Exercise 2.5 - Answers


(i) Yes. (Of course it cannot be true that he both will and won't. But that does not mean that the first sentence means that it isn't true that he both will and won't.)

No. The first sentence will be false, but the second true, if he comes both days. (Does this mean that the "or" is exclusive here? No! The presence of "but not both" is enough to make the sentence as a whole exclusive. But the "or" could perfectly well be inclusive. So one could translate the whole as "[[John will come today John will come tomorrow] [John will come today John will come tomorrow]]".

Yes. It is correct to treat this as equivalent to an inclusive "or". To treat it as exclusive would be to take it as meaning the same as "You won't win unless you try, in which case you will win." Though perhaps in some cases it may be implied that, if you try, you will win, even in those case this will surely be a matter of implicature, rather than of logical implication.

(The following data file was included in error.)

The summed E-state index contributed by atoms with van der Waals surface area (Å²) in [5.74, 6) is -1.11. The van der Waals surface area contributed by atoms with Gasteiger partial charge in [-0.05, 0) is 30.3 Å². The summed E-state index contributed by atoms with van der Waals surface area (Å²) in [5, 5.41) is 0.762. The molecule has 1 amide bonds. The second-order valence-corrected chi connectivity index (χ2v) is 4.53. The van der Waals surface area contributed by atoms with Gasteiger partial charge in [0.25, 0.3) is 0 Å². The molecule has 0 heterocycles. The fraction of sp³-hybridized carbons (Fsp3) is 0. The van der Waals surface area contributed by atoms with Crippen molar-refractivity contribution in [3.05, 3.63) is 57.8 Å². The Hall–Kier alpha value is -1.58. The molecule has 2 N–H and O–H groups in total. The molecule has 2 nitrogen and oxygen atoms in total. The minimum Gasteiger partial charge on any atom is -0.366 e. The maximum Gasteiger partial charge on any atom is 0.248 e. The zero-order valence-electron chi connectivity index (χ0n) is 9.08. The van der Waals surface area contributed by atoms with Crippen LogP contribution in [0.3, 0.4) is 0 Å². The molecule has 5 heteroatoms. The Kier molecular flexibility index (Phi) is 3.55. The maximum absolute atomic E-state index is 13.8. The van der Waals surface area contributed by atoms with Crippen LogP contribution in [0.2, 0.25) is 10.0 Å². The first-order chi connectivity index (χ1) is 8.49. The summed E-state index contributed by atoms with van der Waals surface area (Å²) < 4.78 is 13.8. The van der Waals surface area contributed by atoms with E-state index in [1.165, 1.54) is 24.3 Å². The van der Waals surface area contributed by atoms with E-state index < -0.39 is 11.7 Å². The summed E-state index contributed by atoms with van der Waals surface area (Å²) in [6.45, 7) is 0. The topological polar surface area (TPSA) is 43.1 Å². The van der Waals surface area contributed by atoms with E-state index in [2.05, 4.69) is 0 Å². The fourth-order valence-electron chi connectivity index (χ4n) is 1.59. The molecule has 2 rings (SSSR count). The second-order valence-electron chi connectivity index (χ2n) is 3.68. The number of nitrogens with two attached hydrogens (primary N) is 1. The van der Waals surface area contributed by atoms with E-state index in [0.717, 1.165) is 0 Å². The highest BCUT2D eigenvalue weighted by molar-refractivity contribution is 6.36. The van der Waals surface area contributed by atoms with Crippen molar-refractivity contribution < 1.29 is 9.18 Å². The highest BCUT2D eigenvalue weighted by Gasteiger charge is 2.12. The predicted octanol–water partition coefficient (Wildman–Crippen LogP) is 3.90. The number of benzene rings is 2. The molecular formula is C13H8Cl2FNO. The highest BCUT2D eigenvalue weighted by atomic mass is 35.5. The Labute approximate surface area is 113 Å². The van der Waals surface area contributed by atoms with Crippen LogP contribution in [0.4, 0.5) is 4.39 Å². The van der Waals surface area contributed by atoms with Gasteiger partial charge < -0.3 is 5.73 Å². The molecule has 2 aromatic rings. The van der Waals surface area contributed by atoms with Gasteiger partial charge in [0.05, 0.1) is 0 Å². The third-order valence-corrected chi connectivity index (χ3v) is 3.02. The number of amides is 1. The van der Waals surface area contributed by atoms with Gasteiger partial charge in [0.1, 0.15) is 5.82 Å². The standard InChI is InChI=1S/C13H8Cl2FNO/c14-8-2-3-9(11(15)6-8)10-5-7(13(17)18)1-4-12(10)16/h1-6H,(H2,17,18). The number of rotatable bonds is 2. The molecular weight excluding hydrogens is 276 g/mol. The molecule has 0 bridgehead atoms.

It depends. If the first sentence means the same as "He is president of the United States; that is, the most powerful man in the world." the translation will not do. For then, if he were the most powerful man in the world, but not president of the United States, the second sentence would be true, but the first false.

No (probably). If you may have soup but not fish, the first sentence (as most commonly used) will be false but the second true.



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